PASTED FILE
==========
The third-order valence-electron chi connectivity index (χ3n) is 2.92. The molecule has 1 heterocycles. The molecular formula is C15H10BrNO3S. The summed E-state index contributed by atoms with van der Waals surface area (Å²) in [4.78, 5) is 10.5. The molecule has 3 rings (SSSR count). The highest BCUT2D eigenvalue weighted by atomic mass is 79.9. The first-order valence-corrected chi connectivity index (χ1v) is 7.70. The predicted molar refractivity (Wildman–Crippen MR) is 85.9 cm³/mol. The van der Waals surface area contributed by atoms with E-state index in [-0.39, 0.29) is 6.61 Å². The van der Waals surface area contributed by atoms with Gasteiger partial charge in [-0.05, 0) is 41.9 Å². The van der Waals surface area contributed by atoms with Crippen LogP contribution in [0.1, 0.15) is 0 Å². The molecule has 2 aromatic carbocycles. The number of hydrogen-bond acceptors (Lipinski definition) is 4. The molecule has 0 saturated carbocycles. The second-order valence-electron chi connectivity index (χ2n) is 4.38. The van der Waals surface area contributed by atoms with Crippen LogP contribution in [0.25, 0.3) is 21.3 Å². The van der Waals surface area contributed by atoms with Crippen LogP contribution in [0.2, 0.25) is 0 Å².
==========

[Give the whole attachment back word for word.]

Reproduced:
The third-order valence-electron chi connectivity index (χ3n) is 2.92. The molecule has 1 heterocycles. The molecular formula is C15H10BrNO3S. The summed E-state index contributed by atoms with van der Waals surface area (Å²) in [4.78, 5) is 10.5. The molecule has 3 rings (SSSR count). The highest BCUT2D eigenvalue weighted by atomic mass is 79.9. The first-order valence-corrected chi connectivity index (χ1v) is 7.70. The predicted molar refractivity (Wildman–Crippen MR) is 85.9 cm³/mol. The van der Waals surface area contributed by atoms with E-state index in [-0.39, 0.29) is 6.61 Å². The van der Waals surface area contributed by atoms with Gasteiger partial charge in [-0.05, 0) is 41.9 Å². The van der Waals surface area contributed by atoms with Crippen LogP contribution in [0.1, 0.15) is 0 Å². The molecule has 2 aromatic carbocycles. The number of hydrogen-bond acceptors (Lipinski definition) is 4. The molecule has 0 saturated carbocycles. The second-order valence-electron chi connectivity index (χ2n) is 4.38. The van der Waals surface area contributed by atoms with Crippen LogP contribution in [0.25, 0.3) is 21.3 Å². The van der Waals surface area contributed by atoms with Crippen LogP contribution in [0.2, 0.25) is 0 Å².